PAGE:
He seems to be referring to the College of Clermont degrees, as well as the Rites of Memphis and Mitzraim, which contained about a hundred degrees each, as well as the various spurious French Templar rites. None of these were ever recognized by regular Freemasonry, and they began popping up in the middle of the 1700's.



posted on Aug, 11 2007 @ 01:50 AM
link   
Do you Freemasons believe that the bible is inaccurate?



posted on Aug, 11 2007 @ 04:48 AM
link   

Originally posted by Masonic Light
[He seems to be referring to the College of Clermont degrees, as well as the Rites of Memphis and Mitzraim, which contained about a hundred degrees each, as well as the various spurious French Templar rites. None of these were ever recognized by regular Freemasonry, and they began popping up in the middle of the 1700's.


Thank you Masonic Light that is very helpful. Clermont clears up the Jesuit reference beautifully too. An interesting article relating to Clermont College, the Jesuits and their involvement in the 30 years war.
assets.cambridge.org...

Can you point me in the direction of any further information about the attitude of the regulars to the Clermont degrees? Did the emergence of the 'spurious' degrees play any part in the more public face that the fraternity took at about the same time or did the Clermont degrees etc appear after freemasonry became a more public body?

The author of Morals and Dogma seems to believe that there were difficulties in ascertaining which degree and rites of the craft were authentic and which were a result of these spurious influences. Do you know whether this is widely considered to be the case? Was anything done to remedy the problem or is this the basis of whether you are regular or irregular. I also wonder whether there is a direct lineage in order to confirm regularity.

I am not familiar with the early history and the formation of speculative freemasonry, but it does seem to have been attacked in quite specific ways, mainly by emulation and erosion of the principles. Why do you think that is? Was the purpose to remove Freemasonry or to replace it in prominence with something else? I suppose the first thing would be to ascertain what threat freemasonry posed. I do think that the Anglo-Germanic/Holy Roman Empire relationship is significant, which is why I mention the thirty year war. It would also explain the bizarre persecution of freemasonry in the Reich. National Socialists should have nothing to fear from Freemasons. Given the high Catholic quotient in the SS leadership I think it is much more likely that the persecution was influenced from this ideology, but why? Any thoughts?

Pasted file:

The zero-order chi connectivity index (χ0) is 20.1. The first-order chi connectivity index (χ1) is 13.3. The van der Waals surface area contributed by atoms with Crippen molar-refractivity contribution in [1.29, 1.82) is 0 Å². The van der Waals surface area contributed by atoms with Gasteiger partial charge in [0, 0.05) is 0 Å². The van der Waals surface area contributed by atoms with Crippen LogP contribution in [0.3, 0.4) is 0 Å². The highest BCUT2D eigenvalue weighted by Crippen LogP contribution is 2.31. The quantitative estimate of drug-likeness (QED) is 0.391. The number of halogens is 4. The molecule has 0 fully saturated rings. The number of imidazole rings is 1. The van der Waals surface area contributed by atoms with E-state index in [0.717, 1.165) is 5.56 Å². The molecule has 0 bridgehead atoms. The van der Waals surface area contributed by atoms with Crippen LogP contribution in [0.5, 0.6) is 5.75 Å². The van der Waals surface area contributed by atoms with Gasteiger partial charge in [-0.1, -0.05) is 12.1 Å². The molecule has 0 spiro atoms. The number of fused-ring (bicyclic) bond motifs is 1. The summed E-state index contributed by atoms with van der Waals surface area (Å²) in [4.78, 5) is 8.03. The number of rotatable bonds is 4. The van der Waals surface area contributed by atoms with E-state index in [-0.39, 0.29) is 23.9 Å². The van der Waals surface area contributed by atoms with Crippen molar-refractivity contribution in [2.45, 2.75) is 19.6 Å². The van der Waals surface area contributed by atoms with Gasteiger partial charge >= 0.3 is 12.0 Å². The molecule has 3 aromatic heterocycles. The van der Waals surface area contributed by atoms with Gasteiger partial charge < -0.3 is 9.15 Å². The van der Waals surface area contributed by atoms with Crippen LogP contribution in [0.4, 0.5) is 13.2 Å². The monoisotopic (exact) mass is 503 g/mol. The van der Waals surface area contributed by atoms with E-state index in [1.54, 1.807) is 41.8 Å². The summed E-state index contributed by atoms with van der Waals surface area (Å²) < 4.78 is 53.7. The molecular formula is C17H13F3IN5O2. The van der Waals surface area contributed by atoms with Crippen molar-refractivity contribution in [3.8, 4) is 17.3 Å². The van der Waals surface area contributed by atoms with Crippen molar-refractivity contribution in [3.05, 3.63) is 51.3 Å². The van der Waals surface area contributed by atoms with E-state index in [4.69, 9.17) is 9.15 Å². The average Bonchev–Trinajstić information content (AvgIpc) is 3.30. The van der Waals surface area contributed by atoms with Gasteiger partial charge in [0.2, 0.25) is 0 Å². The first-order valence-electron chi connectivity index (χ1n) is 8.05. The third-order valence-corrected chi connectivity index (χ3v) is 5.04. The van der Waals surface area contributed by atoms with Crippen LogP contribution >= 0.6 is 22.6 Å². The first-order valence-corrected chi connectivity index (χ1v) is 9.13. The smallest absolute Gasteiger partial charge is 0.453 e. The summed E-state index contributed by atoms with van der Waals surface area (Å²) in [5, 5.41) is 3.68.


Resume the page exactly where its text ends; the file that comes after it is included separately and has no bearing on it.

Sorry lots of questions there - brainstorming a little, but there is definately room for interesting discussion here.



posted on Aug, 11 2007 @ 10:23 AM
link   

Originally posted by KilgoreTrout


Can you point me in the direction of any further information about the attitude of the regulars to the Clermont degrees? Did the emergence of the 'spurious' degrees play any part in the more public face that the fraternity took at about the same time or did the Clermont degrees etc appear after freemasonry became a more public body?


All of the additional degrees and pseudo-degrees were composed after the Grand Lodge was formed in 1717. I would recommend "The Story of the Scottish Rite" by Harold Van Buren Voorhis, which goes into some detail concerning the College of Clermont and its spurious "Rose Croix" Chapter. You may also be interested in "Mackey's Encyclopedia of Freemasonry" by Albert Mackey or "Coil's Masonic Encyclopedia" by Henry Wilson Coil, both of which list every single degree and pseudo-degree, as well as all the rites, that were known to have existed throughout Masonry's history.